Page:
When the H7N9 virus first appeared in China, researchers say the Chinese government at first provided timely information. But communication has gradually worsened.

Yet a sudden spike in infections during 2016-2017 outbreak wave demands intense the research said scientists getting to understand the virus’s evolution.

Recent trade tensions could worsen the matter.

The Office of us Trade Representative in April released the proposed list of products to be targeted for tariffs — including pharmaceutical products like vaccines, medicines, and medical devices.

So far, none of these medical products have landed on the ultimate tariff lists.

But lower-level trade negotiations with China concluded on Thursday with few signs of progress, increasing the likelihood of additional tariffs.

Us relies on China not just for H7N9 influenza samples except for medical supplies, like plastic drip mechanisms for intravenous saline, also as ingredients for certain oncology and anesthesia drugs.

a number of these are delivered through a just-in-time production model; there are not any stockpiles, which could prove dangerous if the supply was disrupted, health officials said.

Scientists believe top commerce officials in both governments view the viral samples much like the other laboratory product, and perhaps unacquainted their vital role in global security.

“Countries don’t own their viral samples any longer than they own the birds in their skies,” said Andrew C. Weber, who oversaw the biological defense programs at the Pentagon during the Obama administration.

“Given that this flu virus may be a potential threat to humanity, not sharing it immediately with the global network of W.H.O. laboratories like C.D.C. is scandalous.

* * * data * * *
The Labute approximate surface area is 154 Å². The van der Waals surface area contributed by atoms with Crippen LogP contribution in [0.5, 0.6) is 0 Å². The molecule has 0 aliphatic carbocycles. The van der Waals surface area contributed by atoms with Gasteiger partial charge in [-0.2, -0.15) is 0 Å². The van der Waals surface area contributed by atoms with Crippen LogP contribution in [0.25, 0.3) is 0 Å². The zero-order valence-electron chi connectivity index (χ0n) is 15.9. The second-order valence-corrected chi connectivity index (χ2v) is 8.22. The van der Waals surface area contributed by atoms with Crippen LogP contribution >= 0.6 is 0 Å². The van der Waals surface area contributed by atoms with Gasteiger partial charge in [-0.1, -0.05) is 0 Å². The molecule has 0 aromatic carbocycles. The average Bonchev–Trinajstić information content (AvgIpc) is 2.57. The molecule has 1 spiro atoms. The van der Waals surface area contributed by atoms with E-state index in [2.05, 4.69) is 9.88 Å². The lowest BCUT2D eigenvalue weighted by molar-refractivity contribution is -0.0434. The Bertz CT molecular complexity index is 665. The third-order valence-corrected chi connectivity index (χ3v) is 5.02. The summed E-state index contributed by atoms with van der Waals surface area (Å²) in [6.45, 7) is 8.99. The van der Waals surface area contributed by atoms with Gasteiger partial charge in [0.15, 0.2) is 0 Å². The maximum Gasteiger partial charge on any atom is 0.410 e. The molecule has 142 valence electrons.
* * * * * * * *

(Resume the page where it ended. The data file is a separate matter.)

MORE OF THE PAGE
Many could die needlessly if China denies international access to samples.”

For over a decade, epidemiological data and samples are used as trade war pawns.

China hid the 2002 outbreak of severe acute respiratory syndrome, or SARS, for four months then kept the findings of its research private.

Some provinces withheld information about cases even from the central government in Beijing.

In 2005, Chinese authorities insisted H5N1 influenza the outbreak was contained, contradicting the University of Hong Kong scientists who offered evidence that it had been expanding.

Those authorities hesitated to share viral samples from infected wild birds with the international community, concealing the scope to avoid success in their vast poultry industry.

Indonesia followed suit, refusing in 2007 to share specimens of H5N1 with the United States and therefore the UK, arguing that the countries would use the samples to develop a vaccine that Indonesians couldn't afford.

Those episodes led to the 2011 development of the W.H.O.’s Pandemic Influenza Preparedness Framework, which aims to market sample exchanges also as developing countries’ access to vaccines.

But for countries like China, bearing the burden of the completely unique virus is paradoxical.

Outbreaks are expensive — the wave of H7N9 infections in 2013 alone cost China more than $6 billion, consistent with the United Nations — but they will provide a head-start in developing valuable treatments.